However, I have to praise Green for pointing out that David Cameron “irresponsibly prevented the civil service from preparing for a Leave vote”. Since the referendum, people have questioned me as to whether that really happened, when the fact of the matter is Cameron’s behaviour is well documented. Not only did the government not make plans, David Cameron acted to prevent any such plans from being made. Still others have attempted to argue that the absence of planning was not significant. Often these are the same people who criticise the near-incoherent approach of the May government.

The rest of the article is (I’m writing this as I read it—can you tell?) not nearly so interesting. The final two-thirds of the piece essentially assert that the UK government should ditch the childish rhetoric and approach the negotiations in a manner that keeps its options open, while retaining clarity regarding the essential objective of delivering the referendum mandate—withdrawal from the European Union.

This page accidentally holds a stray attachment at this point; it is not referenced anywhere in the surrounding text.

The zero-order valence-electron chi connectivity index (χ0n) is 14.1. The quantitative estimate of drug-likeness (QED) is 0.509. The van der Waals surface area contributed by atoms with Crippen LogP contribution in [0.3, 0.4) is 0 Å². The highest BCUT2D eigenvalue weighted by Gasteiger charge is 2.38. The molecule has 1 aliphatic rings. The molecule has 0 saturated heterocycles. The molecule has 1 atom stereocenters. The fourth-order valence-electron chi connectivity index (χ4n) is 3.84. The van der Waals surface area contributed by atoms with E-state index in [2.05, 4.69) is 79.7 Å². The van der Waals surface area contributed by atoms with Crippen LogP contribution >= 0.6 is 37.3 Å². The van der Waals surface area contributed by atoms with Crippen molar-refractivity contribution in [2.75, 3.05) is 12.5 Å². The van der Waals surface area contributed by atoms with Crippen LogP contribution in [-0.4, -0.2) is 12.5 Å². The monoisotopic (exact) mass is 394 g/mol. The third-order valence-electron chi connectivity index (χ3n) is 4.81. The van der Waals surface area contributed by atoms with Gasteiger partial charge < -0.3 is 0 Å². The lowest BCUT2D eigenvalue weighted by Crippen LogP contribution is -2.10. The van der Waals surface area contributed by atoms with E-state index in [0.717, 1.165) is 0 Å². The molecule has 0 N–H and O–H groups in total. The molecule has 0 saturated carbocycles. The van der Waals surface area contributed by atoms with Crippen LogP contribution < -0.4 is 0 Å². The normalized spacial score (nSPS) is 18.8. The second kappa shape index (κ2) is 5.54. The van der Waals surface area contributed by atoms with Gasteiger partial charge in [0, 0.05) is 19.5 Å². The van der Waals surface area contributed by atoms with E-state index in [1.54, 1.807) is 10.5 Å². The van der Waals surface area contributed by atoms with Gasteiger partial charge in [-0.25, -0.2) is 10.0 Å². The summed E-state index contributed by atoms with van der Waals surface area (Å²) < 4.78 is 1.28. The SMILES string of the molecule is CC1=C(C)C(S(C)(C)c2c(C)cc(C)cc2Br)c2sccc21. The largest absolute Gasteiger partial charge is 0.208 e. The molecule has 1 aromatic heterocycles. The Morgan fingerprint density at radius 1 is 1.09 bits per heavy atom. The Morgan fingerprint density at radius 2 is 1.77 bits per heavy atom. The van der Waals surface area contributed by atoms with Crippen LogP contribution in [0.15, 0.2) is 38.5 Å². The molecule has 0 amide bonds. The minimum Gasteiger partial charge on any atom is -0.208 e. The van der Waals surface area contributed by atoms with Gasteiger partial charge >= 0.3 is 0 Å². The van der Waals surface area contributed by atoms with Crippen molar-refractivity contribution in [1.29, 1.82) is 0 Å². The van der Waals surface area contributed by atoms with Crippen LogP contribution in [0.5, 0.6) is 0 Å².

That is so obvious one wonders at why it should even need to be asserted. Yet, Green is praised for providing such bland commentary.

If a Financial Times journalist imagines that this doleful stuff describes how Brexit should be done, it is little wonder that the legacy debate is so enfeebled. There seems to be few who are willing to recognise just what a vast project EU withdrawal really is because that would mean coming face to face with the extent of the deception that was done, when politicians and journalists consented in telling us that EU membership was mainly about trade.

2 thoughts on “Expert Opinion

  1. Well done.

    DAGreen is a good blogger, better he here than not. But I am with your view of him as a bit too much blasting wind. A lot is un-oringinal and bland, inbetween good stuff. And of course, crucially, he can write – no a skill shared much in social-media.